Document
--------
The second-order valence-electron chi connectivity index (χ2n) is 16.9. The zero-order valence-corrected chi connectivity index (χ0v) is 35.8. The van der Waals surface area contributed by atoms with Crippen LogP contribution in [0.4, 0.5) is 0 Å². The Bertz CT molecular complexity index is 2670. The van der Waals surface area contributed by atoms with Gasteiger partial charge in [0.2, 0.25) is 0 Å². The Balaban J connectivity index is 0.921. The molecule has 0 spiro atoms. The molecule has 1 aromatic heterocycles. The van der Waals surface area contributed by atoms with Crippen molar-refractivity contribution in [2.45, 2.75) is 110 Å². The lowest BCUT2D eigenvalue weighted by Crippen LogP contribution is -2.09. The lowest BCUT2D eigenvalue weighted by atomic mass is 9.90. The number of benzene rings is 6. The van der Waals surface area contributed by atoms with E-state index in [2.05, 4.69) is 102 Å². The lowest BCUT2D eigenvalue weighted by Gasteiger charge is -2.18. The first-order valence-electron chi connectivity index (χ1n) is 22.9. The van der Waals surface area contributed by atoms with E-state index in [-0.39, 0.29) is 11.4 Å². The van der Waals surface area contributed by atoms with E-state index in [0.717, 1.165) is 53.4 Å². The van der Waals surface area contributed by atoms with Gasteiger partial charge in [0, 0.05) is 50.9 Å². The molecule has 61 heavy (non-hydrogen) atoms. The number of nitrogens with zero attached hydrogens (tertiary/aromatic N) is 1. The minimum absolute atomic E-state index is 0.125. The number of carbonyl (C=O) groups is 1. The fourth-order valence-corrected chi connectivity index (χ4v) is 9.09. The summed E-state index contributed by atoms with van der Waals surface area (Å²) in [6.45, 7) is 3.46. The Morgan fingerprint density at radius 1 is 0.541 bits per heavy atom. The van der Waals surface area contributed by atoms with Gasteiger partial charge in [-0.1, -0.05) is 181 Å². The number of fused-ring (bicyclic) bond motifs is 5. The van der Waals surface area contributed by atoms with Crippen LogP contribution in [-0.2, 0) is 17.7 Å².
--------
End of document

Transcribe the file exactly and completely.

The second-order valence-electron chi connectivity index (χ2n) is 16.9. The zero-order valence-corrected chi connectivity index (χ0v) is 35.8. The van der Waals surface area contributed by atoms with Crippen LogP contribution in [0.4, 0.5) is 0 Å². The Bertz CT molecular complexity index is 2670. The van der Waals surface area contributed by atoms with Gasteiger partial charge in [0.2, 0.25) is 0 Å². The Balaban J connectivity index is 0.921. The molecule has 0 spiro atoms. The molecule has 1 aromatic heterocycles. The van der Waals surface area contributed by atoms with Crippen molar-refractivity contribution in [2.45, 2.75) is 110 Å². The lowest BCUT2D eigenvalue weighted by Crippen LogP contribution is -2.09. The lowest BCUT2D eigenvalue weighted by atomic mass is 9.90. The number of benzene rings is 6. The van der Waals surface area contributed by atoms with E-state index in [2.05, 4.69) is 102 Å². The lowest BCUT2D eigenvalue weighted by Gasteiger charge is -2.18. The first-order valence-electron chi connectivity index (χ1n) is 22.9. The van der Waals surface area contributed by atoms with E-state index in [-0.39, 0.29) is 11.4 Å². The van der Waals surface area contributed by atoms with E-state index in [0.717, 1.165) is 53.4 Å². The van der Waals surface area contributed by atoms with Gasteiger partial charge in [0, 0.05) is 50.9 Å². The molecule has 61 heavy (non-hydrogen) atoms. The number of nitrogens with zero attached hydrogens (tertiary/aromatic N) is 1. The minimum absolute atomic E-state index is 0.125. The number of carbonyl (C=O) groups is 1. The fourth-order valence-corrected chi connectivity index (χ4v) is 9.09. The summed E-state index contributed by atoms with van der Waals surface area (Å²) in [6.45, 7) is 3.46. The Morgan fingerprint density at radius 1 is 0.541 bits per heavy atom. The van der Waals surface area contributed by atoms with Gasteiger partial charge in [-0.1, -0.05) is 181 Å². The number of fused-ring (bicyclic) bond motifs is 5. The van der Waals surface area contributed by atoms with Crippen LogP contribution in [-0.2, 0) is 17.7 Å².